I recently finished watching Criterion Collection’s Yasujiro Ozu double header – his 1934 B&W silent film A Story of Floating Weeds and the 1959 colour remake, simply titled Floating Weeds. Watching them back-to-back marked the first time I had done so with a movie and its remake. It gave me the opportunity to compare and contrast the two works; how changing times and social mores, the film maker’s own experiences over 20+ years and the availability of new film making technology affected the way the telling of the story changes over time.
The plot, as with all Ozu plots, is simple. A traveling Kabuki troupe, led by a veteran actor (these itinerant actors are the “floating weeds” of society) returns to a small town after a gap of several years. As they settle in for a few weeks of performances, it is revealed that the actor’s old lover and their illegitimate teenage son live in this town. The actor has stayed in touch with the mother over the years, even providing for the son’s education, with the boy believing him to be an uncle. During the troupe’s off hours, he slips off to relax at their house, reminiscing with his ex-lover and trying to build a bond with the young man. But on this trip, the lead actress in the troupe is his mistress and when she finds about his secret ‘family’, she sets out to disrupt their harmony. This is a typical Ozu gendai-geki (family drama), and as with all his films, it is about inter-generational conflict – frequently passive – and the consequent fragility of the nuclear family, itself a relatively recent 20th century import from the West.
The 1934 film is fat-free. Ozu, always an economical director and a master of ellipsis, is particularly spare at this early stage of his career. He doesn’t show every event on screen. The viewer is allowed to fill in what has happened between one scene and the next. Also, the fact that it’s a silent film (there are occasional dialogue cards) means that there is no time wasted on long-winded conversations. All this makes for a brisk running time of 86 minutes.
The 1959 remake is identical in terms of structure and plot, but differs in form. The setting is changed from the countryside to seaside. And of course, there’s dialogue – they end up saying a lot more to each other than they did in the original film – making for longer scenes and a longer movie of 119 minutes. There is colour and interestingly, I found it to be a more vivid palette than in Ozu’s other colour films; is this because Ozu worked with a different cinematographer Kazuo Miyagawa and not with his regular guy, Yuharu Atsuta? I can’t say, as I’ve only seen Miyagawa’s B&W films (Rashomon, Sansho the Bailiff and Yojimbo).
The 1959 story takes place in contemporary times and this means it is a more ‘open’ society, more explicit about illicit relationships and sex. For example, there is a sub-plot involving 3 actors from the troupe who trawl the town looking for female company. One of them tries unsuccessfully to flirt with a barber’s daughter. All three eventually end up at a bar and make the acquaintance of a couple of seasoned prostitutes – one with bad teeth and loud manners, but a genuinely friendly demeanour; the other is attractive, but cold and mercenary in her behaviour. All this is missing from the 1930’s original and while it’s entirely realistic and the scenes are interesting, it seemed to me to be an unnecessary – almost crass – distraction.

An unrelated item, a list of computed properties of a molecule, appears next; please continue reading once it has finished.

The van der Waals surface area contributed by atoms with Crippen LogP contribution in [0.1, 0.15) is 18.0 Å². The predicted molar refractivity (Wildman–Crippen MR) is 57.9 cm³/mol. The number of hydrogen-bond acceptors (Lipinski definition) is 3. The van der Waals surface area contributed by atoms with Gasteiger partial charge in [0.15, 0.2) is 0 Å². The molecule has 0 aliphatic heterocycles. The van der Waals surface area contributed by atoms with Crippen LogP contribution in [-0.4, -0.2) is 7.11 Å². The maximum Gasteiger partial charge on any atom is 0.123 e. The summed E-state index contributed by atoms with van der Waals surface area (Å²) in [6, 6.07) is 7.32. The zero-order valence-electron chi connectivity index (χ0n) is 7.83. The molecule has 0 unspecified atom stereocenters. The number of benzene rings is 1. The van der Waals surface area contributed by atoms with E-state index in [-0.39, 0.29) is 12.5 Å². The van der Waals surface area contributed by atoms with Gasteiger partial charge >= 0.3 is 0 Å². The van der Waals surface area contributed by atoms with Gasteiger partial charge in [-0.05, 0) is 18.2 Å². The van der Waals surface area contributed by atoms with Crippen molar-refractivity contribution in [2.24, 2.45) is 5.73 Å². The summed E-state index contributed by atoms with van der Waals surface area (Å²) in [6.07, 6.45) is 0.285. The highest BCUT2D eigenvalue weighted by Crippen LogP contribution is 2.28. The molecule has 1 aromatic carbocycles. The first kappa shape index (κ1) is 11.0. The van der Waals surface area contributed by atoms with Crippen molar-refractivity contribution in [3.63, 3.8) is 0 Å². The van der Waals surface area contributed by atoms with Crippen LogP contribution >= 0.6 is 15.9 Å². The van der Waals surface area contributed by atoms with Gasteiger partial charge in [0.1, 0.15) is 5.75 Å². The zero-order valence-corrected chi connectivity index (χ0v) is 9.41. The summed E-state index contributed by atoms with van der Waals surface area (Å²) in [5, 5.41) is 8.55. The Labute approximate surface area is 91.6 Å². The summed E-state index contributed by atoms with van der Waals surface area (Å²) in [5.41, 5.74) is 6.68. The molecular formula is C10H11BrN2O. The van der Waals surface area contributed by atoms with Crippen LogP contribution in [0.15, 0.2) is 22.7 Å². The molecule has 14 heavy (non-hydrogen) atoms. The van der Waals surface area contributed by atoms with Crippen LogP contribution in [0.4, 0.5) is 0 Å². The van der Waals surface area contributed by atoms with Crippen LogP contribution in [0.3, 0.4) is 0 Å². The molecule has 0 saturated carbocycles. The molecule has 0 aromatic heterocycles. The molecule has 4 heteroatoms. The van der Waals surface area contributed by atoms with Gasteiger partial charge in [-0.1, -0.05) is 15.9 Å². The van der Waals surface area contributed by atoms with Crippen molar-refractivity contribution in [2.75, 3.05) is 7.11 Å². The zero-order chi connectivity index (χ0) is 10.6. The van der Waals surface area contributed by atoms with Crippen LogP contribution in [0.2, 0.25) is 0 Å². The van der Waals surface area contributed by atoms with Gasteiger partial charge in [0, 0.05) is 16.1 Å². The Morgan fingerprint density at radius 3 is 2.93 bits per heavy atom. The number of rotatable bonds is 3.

It’s not just the behaviour of these side characters; even the main characters seem simpler and more likeable in the original. In the 1959 version, they are all ever so slightly meaner, more calculating, more worldly wise. I don’t know if this is just a natural reflection of the times, or the choice of actors or something specifically called out by the director.
All the above comparisons may imply that I prefer the original and overall, that’s true. But I do appreciate the remake for the superior visual impact delivered on screen through the use of colour and the improved production design and set decoration, resulting from a larger budget.
The one consistent aspect of both films is Ozu’s famous ‘tatami shot’ technique, with the camera placed on the floor and shooting at the level of the actors’ waist. Ozu’s camera almost never zooms or pans. He doesn’t use fancy transitions like wipes or fades to go from one shot to the other, always a simple cut. Also, the opening title/ credits section is always shot against the backdrop of a sack cloth. Ozu never changed his style throughout his career and so, watching his movies with its familiar actors, settings, tight framing and geometric composition is cinematic comfort food for his fans.
So this story, brought to life in these two films separated by more than two decades of changing social standards, by the use of colour and sound and with a different set of actors, is still recognizable as having come from the hands and mind of the same creator. With Ozu, the focus is always on people and their relationships, on the fear of loneliness and on the poignancy of living and loving and growing old.